Inspiration for this cover came from a Cornell University study which stated that the Black gene is dominant. This photo is OW’s interpretation of what humans of the future will look like. The headgear was made from an old pair of headphones, VHS tape spool, television parts, and printer ink cartridges. It was used by the Smithsonian Magazine as cover art and was designed by William Covington. Model is Star Brown.
OW took 50 Cent, gave him a “super fro” and put him right in the middle of a Nebraska High School yearbook from the 1960s. We readjusted the eyes on a few of the female ‘classmates’ and it made the history of the Afro cover story a classic.
Newspapers are very important to individuals who are incarcerated. One newspaper will typically be read by 10-15 inmates. When an issue is missed, we receive lots of questioning mail. It appears this issue never made to the Peter Pitchess Honor Ranch.
The publisher frowned at the ideas the mostly male production team had, so we created this. It still became one of the most popular issues in our 10-year histroy.
The African continent became a logistical staging area for South American cocaine prior to its destination “Western Europe.” This cover was designed during a live simulcast on Facebook. A cardboard cutout of Africa and a box of baking soda were used to create the image, Facebook friends were asked about the concept and a person of African heritage living in Spain guessed it.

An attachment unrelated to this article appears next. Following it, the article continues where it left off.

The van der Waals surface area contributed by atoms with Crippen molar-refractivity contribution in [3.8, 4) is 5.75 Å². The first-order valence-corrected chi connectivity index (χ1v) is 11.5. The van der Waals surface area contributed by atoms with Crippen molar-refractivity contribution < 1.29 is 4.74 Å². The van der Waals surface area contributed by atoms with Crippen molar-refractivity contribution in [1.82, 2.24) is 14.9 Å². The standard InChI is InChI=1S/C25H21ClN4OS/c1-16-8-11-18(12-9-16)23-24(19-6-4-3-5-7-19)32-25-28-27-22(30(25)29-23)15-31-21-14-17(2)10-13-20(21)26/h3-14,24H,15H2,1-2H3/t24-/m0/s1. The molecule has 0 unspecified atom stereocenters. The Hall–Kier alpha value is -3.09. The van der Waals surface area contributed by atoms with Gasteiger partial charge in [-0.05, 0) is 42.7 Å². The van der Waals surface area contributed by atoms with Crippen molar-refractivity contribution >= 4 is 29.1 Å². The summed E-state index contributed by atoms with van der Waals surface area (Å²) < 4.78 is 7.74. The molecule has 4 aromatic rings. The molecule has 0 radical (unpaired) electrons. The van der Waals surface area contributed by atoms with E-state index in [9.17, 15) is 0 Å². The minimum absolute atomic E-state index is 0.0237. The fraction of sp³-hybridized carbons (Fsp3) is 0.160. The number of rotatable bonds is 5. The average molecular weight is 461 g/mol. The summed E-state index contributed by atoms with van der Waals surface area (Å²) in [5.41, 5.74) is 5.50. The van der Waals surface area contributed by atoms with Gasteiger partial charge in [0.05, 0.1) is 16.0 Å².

This cover concept taken from Leonardo da Vinci’s “Vitruvian Male.” His drawing was chosen for this cover because da Vinci broke the law when he performed the anatomical dissection used for the original drawing. Current organ policies in the United States tend to be preferential toward Whites, which also should be illegal.
Trayvon Benjamin Martin, the 17-year-old African American boy from Miami Gardens, Florida who was fatally shot by neighborhood watch volunteer George Zimmerman, and the trial which followed, sparked outrage and fueled race tension nationwide. This artwork by Michael Kilgore represented the emotional state of much of the Black community, and those sympathetic to our struggle.
The kid was battle hardened. His body was lean, and he had the classic “two-thousand-yard stare” a phrase coined to describe the limp, blank, unfocused gaze of a battle-weary soldier. The look was likened to the gaze of inner-city gang members.
During the Christmas season when millions of dollars are spent on gift giving within the diamond industry, Our Weekly decided to merge the two worlds of the “Black diamond excavator” and the “rich consumer.”